ON THE NBA/BY KERRY EGGERS/PORTLAND TRIBUNE/Miami coach says the NBA game has changed a lot and everyone has to adapt quickly

TRIBUNE FILE PHOTO: JOSH KULLA - ERIK SPOELSTRAFans in Portland have been focusing on the accordion-tight playoff race in the NBA's Western Conference.

But take a look at the East. It's a near replica, with six teams within 31/2 games as they battle for playoff seeds 3 through 8.

So heart palpitations have hit Miami's Erik Spoelstra in much the same way they have struck Portland's Terry Stotts. Every game matters.

"Right now, we're in (a tie for seventh) place, but three weeks ago we were in third and fourth," says Spoelstra, whose Heat visit Moda Center to face the Trail Blazers Monday night. "It's a volatile situation. It's wide open, and that's everything you want as a professional. You want games to have meaning. Almost nightly, we're playing games where both teams are playing for something. That's fun."

The Heat could be without two key pieces in Monday's matchup with the Blazers. Center Hassan Whiteside suffered a strained hip flexor that caused him to miss Saturday's 129-102 rout of Washington. Key reserve Dwyane Wade sustained a mild strain of his left hamstring that forced him to the leave the game early in the fourth quarter.

Even after winning four of its last five games, Miami (36-31) could be in a higher spot. From late January to early February, the Heat lost eight games by four points or fewer.

"We had a franchise-record 17 straight 'clutch' games, which means they were decided by just a few points," says Spoelstra, the former point guard at Jesuit High and the University of Portland son of ex-Blazer front-office executive Jon Spoelstra. "And for a stretch, we lost most of those. It's a make-or-miss league, and we missed for a while.

"What we're focused on now is getting our defense shored up and finding some continuity and momentum through the final five weeks (of the regular season) while we're trying to find a playoff spot."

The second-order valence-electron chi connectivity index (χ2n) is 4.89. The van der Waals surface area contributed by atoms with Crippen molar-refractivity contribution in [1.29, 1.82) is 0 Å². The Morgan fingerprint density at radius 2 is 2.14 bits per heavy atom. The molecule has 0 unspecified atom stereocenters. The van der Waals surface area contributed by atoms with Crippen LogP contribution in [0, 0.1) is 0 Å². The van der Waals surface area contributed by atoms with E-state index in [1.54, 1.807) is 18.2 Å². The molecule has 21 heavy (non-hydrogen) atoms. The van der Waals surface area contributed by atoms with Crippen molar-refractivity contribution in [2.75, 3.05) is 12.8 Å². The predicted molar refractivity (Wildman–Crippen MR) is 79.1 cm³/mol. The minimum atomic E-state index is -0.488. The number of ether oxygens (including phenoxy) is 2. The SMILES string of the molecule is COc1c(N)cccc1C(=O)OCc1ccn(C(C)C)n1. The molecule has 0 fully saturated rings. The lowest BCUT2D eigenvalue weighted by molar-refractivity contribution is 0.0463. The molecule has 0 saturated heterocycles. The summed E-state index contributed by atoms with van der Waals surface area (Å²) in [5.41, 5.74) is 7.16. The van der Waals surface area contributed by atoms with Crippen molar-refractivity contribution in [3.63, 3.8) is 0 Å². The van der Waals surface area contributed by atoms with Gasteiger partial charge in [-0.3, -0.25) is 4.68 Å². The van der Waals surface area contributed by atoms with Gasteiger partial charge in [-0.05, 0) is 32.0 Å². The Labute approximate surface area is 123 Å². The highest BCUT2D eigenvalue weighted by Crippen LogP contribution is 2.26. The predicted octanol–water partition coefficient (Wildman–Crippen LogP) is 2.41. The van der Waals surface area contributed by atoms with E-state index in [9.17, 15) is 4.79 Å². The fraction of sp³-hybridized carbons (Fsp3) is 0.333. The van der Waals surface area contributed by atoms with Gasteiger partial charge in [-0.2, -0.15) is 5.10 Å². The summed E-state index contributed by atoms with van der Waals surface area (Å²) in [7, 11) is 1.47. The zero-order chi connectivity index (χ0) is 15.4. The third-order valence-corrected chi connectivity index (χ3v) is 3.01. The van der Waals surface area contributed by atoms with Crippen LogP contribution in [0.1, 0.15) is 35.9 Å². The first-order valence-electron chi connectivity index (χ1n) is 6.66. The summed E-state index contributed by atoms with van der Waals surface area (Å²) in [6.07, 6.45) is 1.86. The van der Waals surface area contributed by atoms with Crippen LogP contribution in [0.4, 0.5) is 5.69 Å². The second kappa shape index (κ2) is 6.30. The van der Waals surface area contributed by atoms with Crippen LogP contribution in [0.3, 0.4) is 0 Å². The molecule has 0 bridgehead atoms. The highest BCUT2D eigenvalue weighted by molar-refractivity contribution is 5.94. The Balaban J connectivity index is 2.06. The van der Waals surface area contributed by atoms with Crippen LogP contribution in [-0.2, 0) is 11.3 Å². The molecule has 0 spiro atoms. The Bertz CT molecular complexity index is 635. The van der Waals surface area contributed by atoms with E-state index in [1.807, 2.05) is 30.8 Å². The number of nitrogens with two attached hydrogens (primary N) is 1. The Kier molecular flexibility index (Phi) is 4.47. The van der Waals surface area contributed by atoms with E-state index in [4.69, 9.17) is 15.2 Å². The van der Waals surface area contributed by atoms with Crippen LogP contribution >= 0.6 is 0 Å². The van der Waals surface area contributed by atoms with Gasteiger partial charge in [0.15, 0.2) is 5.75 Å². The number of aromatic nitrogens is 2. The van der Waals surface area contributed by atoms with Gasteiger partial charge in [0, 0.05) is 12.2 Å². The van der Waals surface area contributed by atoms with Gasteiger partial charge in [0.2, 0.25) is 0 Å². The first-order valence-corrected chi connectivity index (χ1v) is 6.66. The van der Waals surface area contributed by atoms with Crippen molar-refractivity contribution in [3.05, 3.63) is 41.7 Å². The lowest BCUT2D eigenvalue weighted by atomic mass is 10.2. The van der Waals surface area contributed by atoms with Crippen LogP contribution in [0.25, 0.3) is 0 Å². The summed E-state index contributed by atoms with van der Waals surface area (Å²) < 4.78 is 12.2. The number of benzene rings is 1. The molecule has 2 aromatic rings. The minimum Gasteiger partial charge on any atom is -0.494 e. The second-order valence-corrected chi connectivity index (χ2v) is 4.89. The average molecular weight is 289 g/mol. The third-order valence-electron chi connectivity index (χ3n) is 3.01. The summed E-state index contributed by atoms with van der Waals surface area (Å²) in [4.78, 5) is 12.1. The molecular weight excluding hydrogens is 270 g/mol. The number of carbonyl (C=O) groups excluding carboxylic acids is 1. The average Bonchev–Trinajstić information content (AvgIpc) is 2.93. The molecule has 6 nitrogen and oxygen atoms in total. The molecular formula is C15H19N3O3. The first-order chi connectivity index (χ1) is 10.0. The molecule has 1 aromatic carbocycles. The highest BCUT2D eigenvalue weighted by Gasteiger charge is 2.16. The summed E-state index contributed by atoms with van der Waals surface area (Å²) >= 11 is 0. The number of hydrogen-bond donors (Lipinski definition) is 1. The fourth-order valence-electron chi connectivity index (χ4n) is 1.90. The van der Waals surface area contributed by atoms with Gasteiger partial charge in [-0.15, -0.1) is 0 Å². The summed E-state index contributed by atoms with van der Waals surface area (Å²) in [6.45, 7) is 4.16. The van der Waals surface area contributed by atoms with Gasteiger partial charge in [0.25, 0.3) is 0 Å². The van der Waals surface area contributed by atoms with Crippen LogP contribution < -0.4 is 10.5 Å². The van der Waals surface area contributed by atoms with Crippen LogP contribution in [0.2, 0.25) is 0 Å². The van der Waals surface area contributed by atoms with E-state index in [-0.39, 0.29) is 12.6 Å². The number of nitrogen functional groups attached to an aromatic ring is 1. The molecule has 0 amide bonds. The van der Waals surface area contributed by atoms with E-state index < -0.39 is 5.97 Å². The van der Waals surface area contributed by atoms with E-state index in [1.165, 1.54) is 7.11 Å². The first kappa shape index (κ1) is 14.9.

Spoelstra, 47, has done a brilliant job of doing that in his 10 years since succeeding his mentor, Pat Riley, at the Heat helm. Spoelstra (477-313), the league's youngest head coach when he took the reins in 2008-09, has experienced only one losing season. With LeBron James leading the way, Miami reached the NBA Finals four years in a row, winning titles in 2012 and '13.

In December, Spoelstra passed Riley — now the team's president — for the most victories by a coach in franchise history.

"I have mixed emotions about that," says Spoelstra, who joins San Antonio's Gregg Popovich as the only coaches with at least 450 wins with their current franchise. "It looks like a misprint. I view Pat in such incredibly high regard. He is the patriarch of this organization. He and Micky (Arison, the owner) built this from the ground up. I feel Pat should be the winningest coach for this franchise. He has meant so much.

"So it seems strange. In a lot of ways, it feels like I'm still a young coach in this business. But I'm seeing more and more coaches younger than I am every year — dynamic coaches who are bringing new ideas to this game.

"It goes by fast, that's for sure. When I first took the job, Pat told me, 'You blink, and 10 years have gone by.' Sure enough, I blinked and I'm 10 years in."

But James departed for Cleveland after the 2013-14 season, and Miami has missed the playoffs two of the past three years. That's not what either Riley or Spoelstra — who began as Riley's video coordinator in 1995 and has been with the organization for 23 years — have in mind.

Injuries have slowed the Heat's progress this season. Shooting guard Dion Waiters (ankle) was lost for the season in late January. Whiteside (knee) missed a month in late November and December. Power forward Kelly Olynyk (shoulder) sat out six games in February.

Defense is usually Miami's forte, and the Heat rank among the NBA's top 10 in opponents' scoring, opponents' field-goal percentage, opponents' 3-point percentage and blocked shots.

But the Heat are challenged offensively, which has made the Feb. 8 acquisition of Wade doubly important. Wade, rejuvenated after mostly slumbering through his half-season with the Cavaliers, has been a catalyst off the bench for the Heat, scoring more than 20 points in three games over the past two weeks.

Wade starred for Miami from 2003-16 and had a close relationship with Spoelstra, stemming from the latter's time as chief assistant under Riley.